Sunday, May 10, 2009

"Next Day Air" (2009) - Movie Review

In the slim and thin ice of crime comedy is the danger of flipping into a story straightly said with no laughs, not even a smile. That is “Next Day Air”, a film which some how saw the light of being in front of the camera. There is not a character we become a favourite of and there is not a mannerism you just enjoy watching them do again and again. All that exists is a desperate try to achieve those. Result is that the people seem not to be either too stupid to be laughed nor too dangerous and high on the edge to be scared of. It is the blandest comedy one could get and come out with nothing but a near hour and half melting reminder of the time and not the characters.

Welcome to another film still in the shadows of Guy Ritchie’s cult flicks who then again resembled from the works of Quentin Tarantino. Brody (Mike Epps) and Guch (Wood Harris) are the small time crooks locking their miniscule brains in to the microwave of their house to rob a bank. Brody hardly listens to what Guch says which is supposed to be the running gag not in the present but in the flashing past of their series of mishandling they tried out. They get their hands on drugs delivered wrongly by a UPS kind of company Next Day Air. The lazy high employee is Leo (Donald Faison) supposed to be the innocent in this whole mess to be rewarded in the end. See how much of “supposed” I used, which tells the fiasco of this film.

I am having hard time to revisit the movie to fetch some of the glowing bits. The acting blatantly is far from professional. With Donald Faison in a different outfit than his scrubs from TV series, his character is an amped up R-rated Turk. There is a consistent hunt for a punch line in these crooks. Where the characters being the essence of the originality in films like these, the people in this film try to be some one from the film they saw growing up. Thus it is merely a show off and a constant awareness of them being cool, stupidly cool and dangerously stupid. We get a little bit of everything and whole lot of unoriginality as the film wraps up thankfully fast enough for a lagging film.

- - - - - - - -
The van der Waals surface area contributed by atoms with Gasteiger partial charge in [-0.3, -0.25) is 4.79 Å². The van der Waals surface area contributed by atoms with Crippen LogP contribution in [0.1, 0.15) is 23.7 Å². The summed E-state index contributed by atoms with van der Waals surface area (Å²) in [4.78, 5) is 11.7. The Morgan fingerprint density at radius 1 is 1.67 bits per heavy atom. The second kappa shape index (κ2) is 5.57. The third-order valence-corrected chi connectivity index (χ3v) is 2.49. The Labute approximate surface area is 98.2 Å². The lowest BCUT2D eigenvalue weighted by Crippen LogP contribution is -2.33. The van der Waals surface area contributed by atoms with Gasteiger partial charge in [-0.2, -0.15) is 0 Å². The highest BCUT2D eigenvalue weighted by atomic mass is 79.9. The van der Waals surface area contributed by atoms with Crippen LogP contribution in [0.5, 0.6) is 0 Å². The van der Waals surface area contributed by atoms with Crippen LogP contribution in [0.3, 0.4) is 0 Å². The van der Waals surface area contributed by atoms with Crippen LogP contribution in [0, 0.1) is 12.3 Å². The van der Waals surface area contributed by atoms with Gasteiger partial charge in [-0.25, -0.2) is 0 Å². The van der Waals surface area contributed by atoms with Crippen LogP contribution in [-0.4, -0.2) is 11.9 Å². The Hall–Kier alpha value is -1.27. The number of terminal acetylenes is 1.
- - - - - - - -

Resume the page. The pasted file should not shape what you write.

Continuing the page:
We all should have seen the three cards having its face down shuffled by the street man to guess the desired card to win the gamble. Films like this work that way of course not the manipulating con effect in real life to be played. But played in the form of entertainment and coming out appreciating the way we were played. The fun of how the man kept shuffling at a speed and ambidexterity to make it worth for seeing him do that. And in “Next Day Air”, the cards simply stays there and we are staring at the man indifferently. In this case director Benny Boom’s eyes on wondering when will he make the move. He looks at us thinking that it is a cool posture he has and we walk away shaking our heads.

If the acting were a terrible display, then the screenplay should have had special botchy colours to impress the studio. Some how Blair Cobbs sold his story and how he did it is the curious question more than the drugs and money which gets handled in the film. The film is not a show of horrible attempts on jokes hitting the walls but the lethargic attitude of not even trying to. There is Mos Def as Eric, the fellow employee of Leo who has no business in the film. He is neither funny nor a catalyst in providing a twist. Then there is a guy sleeping and the third accomplice for Brody and Guch being there as a scare tactic and nothing else. We do not fear that guy rather forget his existence in the film.

The only scary act and a possible development was the drug lord Bodega (Emilio Rivera) and he is busy burning cigars at people’s faces. Writing is a tough process, that is something I could say without an air of attitude. Writing a short story or screenplay has a greatest enemy, that is the authors themselves. I would try to write and read it back to be horribly disappointed at the poor quality of being smart and trying hard. There is a block delete happening without fail after every attempt. To beat the self analytical criticality is half the battle to begin writing. But some times the writing itself is bad that it got to be deleted. Blair Cobbs should have let his self critic take control for “Next Day Air” and start afresh getting up out of the couch and running without rest.

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